Designer Skin v. S & L Vitamins Cases of Interest >  Cyberlaw

Designer Skin v. S& L Vitamins

Designer Skin, LLC v. S&L Vitamins, Inc., 2007 WL 841471 (D. Ariz. 2007)
Parties: S & L Vitamins as defendant. Designer Skin as plaintiff.
Procedural History: Plaintiff filed complaint. Defendant filed motion to dismiss. Plaintiff filed a response to motion to dismiss. Defendant failed to reply and time to reply has expired. The Motion to Dismiss is defendant’s second motion to dismiss and is based on FRCP 12 (b)(6).
Facts: Defendant sells plaintiff’s products on its website. Plaintiff claims that such sales violates plaintiff’s trademark and copyright and interferes with plaintiff’s contracts with its authorized distributors.
Issues: Whether plaintiff’s trademark, copyright, and contractual claims can survive pre-trial motions to dismiss under “first sale doctrine,” nominative fair use, and sufficiency of pleading requirements?
Holding: Yes, claim cannot be dismissed based on nominative fair use, “first sale doctrine,” nor under tortious interference with contractual relations requirements.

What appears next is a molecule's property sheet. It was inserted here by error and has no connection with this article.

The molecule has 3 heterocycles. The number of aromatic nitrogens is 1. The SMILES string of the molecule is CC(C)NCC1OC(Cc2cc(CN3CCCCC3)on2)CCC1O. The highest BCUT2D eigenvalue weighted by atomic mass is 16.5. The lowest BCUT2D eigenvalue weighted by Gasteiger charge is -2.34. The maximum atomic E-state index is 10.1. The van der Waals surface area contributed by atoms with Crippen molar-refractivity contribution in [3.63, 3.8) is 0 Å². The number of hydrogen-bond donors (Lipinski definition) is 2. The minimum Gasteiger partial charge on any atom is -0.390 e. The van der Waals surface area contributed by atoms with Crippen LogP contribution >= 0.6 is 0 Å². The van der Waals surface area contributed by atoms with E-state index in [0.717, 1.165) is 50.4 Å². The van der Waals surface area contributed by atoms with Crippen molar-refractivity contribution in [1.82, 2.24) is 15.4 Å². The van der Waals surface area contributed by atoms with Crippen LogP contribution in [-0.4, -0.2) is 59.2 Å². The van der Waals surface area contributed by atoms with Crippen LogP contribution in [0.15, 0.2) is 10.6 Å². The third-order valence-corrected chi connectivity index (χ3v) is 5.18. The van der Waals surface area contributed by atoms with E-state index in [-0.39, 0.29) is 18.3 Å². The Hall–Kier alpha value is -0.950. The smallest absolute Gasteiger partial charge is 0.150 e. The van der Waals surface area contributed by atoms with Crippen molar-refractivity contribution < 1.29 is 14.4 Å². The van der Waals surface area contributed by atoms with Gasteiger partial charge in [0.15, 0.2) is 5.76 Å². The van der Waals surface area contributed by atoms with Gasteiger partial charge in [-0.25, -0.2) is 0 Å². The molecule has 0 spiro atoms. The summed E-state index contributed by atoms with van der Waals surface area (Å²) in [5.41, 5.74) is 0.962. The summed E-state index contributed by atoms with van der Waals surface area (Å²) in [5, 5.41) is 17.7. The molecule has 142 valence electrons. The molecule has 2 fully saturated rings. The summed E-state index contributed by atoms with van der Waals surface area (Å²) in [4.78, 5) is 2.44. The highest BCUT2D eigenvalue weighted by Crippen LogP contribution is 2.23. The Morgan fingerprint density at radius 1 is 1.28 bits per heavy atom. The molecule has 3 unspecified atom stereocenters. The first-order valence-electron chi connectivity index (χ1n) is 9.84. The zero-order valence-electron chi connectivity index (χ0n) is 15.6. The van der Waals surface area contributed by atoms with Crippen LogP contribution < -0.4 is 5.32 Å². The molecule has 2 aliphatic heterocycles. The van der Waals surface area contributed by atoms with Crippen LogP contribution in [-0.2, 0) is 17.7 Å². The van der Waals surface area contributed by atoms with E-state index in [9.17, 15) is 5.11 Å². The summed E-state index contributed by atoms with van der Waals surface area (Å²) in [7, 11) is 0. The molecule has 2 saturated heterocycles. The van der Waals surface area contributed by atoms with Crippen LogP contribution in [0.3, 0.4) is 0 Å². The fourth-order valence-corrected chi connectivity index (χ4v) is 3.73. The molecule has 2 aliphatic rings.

Reasoning: Nominative fair use asks whether 1.) the product must be one not readily identifiable without use of the trademark 2.) only o much of the mark is used as is reasonably necessary to identify the product and 3.) the user must do nothing that would, in conjunction with the use of the mark, suggest sponsorship or endorsement by the trademark holder. Because nominative fair use is an affirmative defense, the court cannot without defendant’s burden of proof, dismiss the claim based on the defense. In reference to the “first sale doctrine,” it reads that “the right of a producer to control distribution of its trademarked product does not extend beyond the first sale of the product… resale by the first purchaser of the original article under the producer’s trademark is neither trademark infringement nor unfair competition.” Again the court cannot grant the motion to dismiss based on the “first sale doctrine” because it is uncertain whether the defendant had been reselling a trademarked product or is leading the public to believe the “reseller” is actually affiliated with the original manufacture. Finally, the motion to dismiss hinging on plaintiff’s failure to allege requisite contractual interference is denied because the plaintiff has alleged all necessary contractual-tortious elements and the defendant failed to dispute the plaintiff’s alleged contractual interference.

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